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Lawn Care Services, Lawn Treatment Solutions Blog

We. Pull. Weeds.
 
Yes, we do pull weeds. From the lawn. With our hands. All sorts of weeds in spring, summer, or fall.
 
Pulling weeds seems to be an unfamiliar practice these days, especially for a lawn treatment company. The goal of professional lawn treatment services tends to be to identify the most effective mixture of chemicals to kill everything in the lawn except the grass, and apply it multiple times…

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Lawn Care Services, Lawn Treatment Solutions Blog

Signs of Moles in the Lawn
 

Moles can cause damage to a landscape, including turfgrass, small annual plants, and paver patios or walkways. They tunnel unseen through the top few inches of soil in search of prey, and leave a trail of damage behind them. In a lawn, the tunnels appear as narrow ridges that may have a small hole here or there where the mole popped its head out. In a lawn with a lot of mole activity, the surface may feel spongy as it is walked upon. These are tell-tale signs of…

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Lawn Care Services, Lawn Treatment Solutions Blog

This frequently asked question often comes from a misconception that if the moss is gone then the grass will grow better.
 
In fact, the existence of moss is a clear indication of an environment that is optimum for growing moss and probably not good for growing turfgrass.
 
Moss is commonly thought to be a fungus or that it “chokes out” the grass. These are myths…

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Lawn Care Services, Lawn Treatment Solutions Blog

The controversy over the adverse health effects of Glyphosate, which is the main ingredient in Roundup, is well documented. It is also important to note that there may be even more toxic lawn chemicals than Glyphosate on the shelf at your garden center.
 
We at Crownover Green think there are good reasons to be cautious about spraying a toxic substance in areas where our loved ones (people and pets) relax and play. 
 
In general, we think it is a good idea to…

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Lawn Care Services, Lawn Treatment Solutions Blog

Should I Bag My Clippings When I Mow?
 
It is usually (but not always) best to leave the clippings on the lawn.
 
Grass clippings decompose quickly and return nutrients to the soil. This can improve the appearance of your lawn without additional fertilizers. Mow as frequently as necessary to keep the clippings manageable by the natural decomposition process and your yard…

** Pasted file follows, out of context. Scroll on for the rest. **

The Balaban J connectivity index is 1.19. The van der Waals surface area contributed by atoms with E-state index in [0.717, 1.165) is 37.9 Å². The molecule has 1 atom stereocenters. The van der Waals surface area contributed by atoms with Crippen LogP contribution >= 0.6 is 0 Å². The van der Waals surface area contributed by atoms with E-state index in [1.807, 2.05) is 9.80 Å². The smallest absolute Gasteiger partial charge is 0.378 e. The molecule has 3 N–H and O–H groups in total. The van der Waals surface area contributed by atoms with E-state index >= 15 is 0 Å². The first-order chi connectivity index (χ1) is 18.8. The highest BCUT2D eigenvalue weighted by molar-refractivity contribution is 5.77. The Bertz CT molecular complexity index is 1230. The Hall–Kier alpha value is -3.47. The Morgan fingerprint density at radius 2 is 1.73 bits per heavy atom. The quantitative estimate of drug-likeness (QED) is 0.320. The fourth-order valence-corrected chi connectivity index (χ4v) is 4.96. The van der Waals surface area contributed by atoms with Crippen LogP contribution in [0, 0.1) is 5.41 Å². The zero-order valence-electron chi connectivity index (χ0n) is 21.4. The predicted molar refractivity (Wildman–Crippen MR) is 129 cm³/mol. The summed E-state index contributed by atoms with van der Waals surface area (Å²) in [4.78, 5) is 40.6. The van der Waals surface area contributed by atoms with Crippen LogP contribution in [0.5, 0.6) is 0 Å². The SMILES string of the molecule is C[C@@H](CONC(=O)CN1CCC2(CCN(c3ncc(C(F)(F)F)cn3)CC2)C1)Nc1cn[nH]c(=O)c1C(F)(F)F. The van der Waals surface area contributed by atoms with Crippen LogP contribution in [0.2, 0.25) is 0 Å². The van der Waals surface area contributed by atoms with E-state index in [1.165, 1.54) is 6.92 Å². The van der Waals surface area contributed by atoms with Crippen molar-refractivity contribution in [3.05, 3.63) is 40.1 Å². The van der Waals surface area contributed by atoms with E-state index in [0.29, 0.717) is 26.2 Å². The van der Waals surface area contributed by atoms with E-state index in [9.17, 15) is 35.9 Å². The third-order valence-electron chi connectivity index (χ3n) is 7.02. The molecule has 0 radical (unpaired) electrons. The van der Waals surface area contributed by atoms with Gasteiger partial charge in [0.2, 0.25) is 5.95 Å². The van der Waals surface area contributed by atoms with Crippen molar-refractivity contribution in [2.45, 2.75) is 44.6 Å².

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Lawn Care Services, Lawn Treatment Solutions Blog

We often talk with clients about watering lawns (especially this time of year when it’s HOT, HOT, HOT) and the most frequently asked questions related to watering are:
 
 1. How often should I water my grass?
 2. How long should I run my sprinklers?
 
How often should I water my grass?
 
The answer to this question is simple: Usually not more than twice per week unless you are establishing a new lawn with sod or seed. More frequent watering…
 

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Lawn Care Services, Lawn Treatment Solutions Blog

Regardless of the type of turfgrass you have, one of the most important things you can do to help it grow healthy and green while minimizing weeds and fungal diseases is to mow it at its optimum height.
  
A common misconception exists among homeowners and some professional mowing services alike that the higher the grass is mowed, the healthier it will be. However, field studies indicate that there is an optimum mowing…

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Lawn Care Services, Lawn Treatment Solutions Blog

Most Bermudagrass lawns have areas that are thin or bare, and naturally Crownover Green clients want to know if they should overseed or spot seed to make these areas thick and healthy like the rest of their lawn.
 
Before you decide what to do about the bare or thin areas you should first determine if your grass has adequate sunlight.
 
Often, the reason Bermudagrass becomes thin or bare is due to inadequate sunlight. Bermudagrass needs at least…

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